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The Pop-Punk Identity Crisis

Johanna Zenn

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Pop-punk may not be dead, but its big players seem to be going through an identity crisis. Searching “pop-punk bands‰” into Google first gives you a list of these bigger names like Fall Out Boy, Panic! At The Disco, Paramore, All Time Low, and others. Bands like these are formative to anyone who listens to this music, and whether you like it or not, their earlier songs in particular have become notable and in many ways iconic within the genre. All of them seem to be going through a transitional phase from pop-punk to more straight-up pop, which muddies the waters between what is “pop-punk‰” today and what isn‰’t. It‰’s quite clear to see that Panic! At The Disco‰’s last album Death of a Bachelor is vastly different from an album like Modern Baseball‰’s You‰’re Gonna Miss It All. The former presents a jazzy, pop vibe while the latter clearly pulls influence from sounds found in the late 90‰’s and early 2000s. This dichotomy presents a conundrum, since many still view Panic! as a “pop-punk‰” entity. Another facet of this is the end of Warped Tour, which perhaps encompasses the divide between what and who pop-punk once was to what and who it is now. The end of the music festival that once housed these bands seems to signify a shift, suggesting that the genre is allowing for younger artists to develop this kind of music away from the shadow of their predecessors.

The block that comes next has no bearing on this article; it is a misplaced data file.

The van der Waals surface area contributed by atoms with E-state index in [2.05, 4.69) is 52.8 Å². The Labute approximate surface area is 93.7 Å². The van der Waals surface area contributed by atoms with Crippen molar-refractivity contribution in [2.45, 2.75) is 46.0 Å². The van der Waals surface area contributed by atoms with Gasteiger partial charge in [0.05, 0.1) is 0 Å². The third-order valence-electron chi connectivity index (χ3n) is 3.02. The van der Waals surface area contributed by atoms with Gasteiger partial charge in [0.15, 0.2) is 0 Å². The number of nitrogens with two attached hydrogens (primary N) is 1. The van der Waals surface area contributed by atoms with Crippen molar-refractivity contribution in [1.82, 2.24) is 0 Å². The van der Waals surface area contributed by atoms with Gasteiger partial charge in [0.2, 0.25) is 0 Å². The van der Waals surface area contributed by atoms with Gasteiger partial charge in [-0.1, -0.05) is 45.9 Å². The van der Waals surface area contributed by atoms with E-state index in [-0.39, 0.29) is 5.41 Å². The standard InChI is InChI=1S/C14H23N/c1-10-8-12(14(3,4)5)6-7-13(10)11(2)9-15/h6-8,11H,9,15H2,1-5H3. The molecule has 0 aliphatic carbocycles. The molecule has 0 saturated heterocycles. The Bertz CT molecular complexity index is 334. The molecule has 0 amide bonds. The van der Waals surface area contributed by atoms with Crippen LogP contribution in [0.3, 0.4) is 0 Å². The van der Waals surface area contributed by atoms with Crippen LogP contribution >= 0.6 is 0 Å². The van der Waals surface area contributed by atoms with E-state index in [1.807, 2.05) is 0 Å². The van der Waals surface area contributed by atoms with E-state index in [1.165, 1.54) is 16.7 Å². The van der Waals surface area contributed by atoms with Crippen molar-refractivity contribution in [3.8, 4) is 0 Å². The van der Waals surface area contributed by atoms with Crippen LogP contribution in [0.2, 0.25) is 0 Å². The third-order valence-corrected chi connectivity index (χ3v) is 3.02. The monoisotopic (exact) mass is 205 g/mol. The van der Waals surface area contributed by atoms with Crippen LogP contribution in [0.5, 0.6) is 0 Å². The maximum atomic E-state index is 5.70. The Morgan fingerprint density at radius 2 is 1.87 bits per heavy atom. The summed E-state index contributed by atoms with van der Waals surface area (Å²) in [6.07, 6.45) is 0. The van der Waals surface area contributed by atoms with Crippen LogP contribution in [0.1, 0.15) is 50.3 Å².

It‰’s incredibly interesting to me how people my age, including myself, have latched on to early Fall Out Boy, Panic!, or Paramore way after their time. Coming of age in the 2010s, it often seemed as if we were trying to construct nostalgia for this music that was sometimes not our own. I remember hearing Paramore‰’s song “That‰’s What You Get‰” in passing when I was in elementary school, but did not become connected to it until I was much older. It seemed as if we started riding this wave after it may have already crashed. This became even more apparent when Fall Out Boy returned from their hiatus and released Save Rock and Roll, completely divorcing themselves from their earlier sound. Since then, their sound has remained this way, most recently in their album Mania, which has more electropop vibes to it.

This isn‰’t to say that this is completely negative. In my opinion, listening to Paramore‰’s music from their first album Riot! to their latest work After Laughter shows a beautiful example of growing up. Hayley Williams‰’ teen angst grows into a true depiction of coming into adulthood, and the unique hardship that goes with it. While it‰’s difficult to say where the big names in the genre fit as their music grows and changes, it presents an interesting perspective on how the those who came of age immediately after pop-punk‰’s biggest years have reinforced this gray area.

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The Pop-Punk Identity Crisis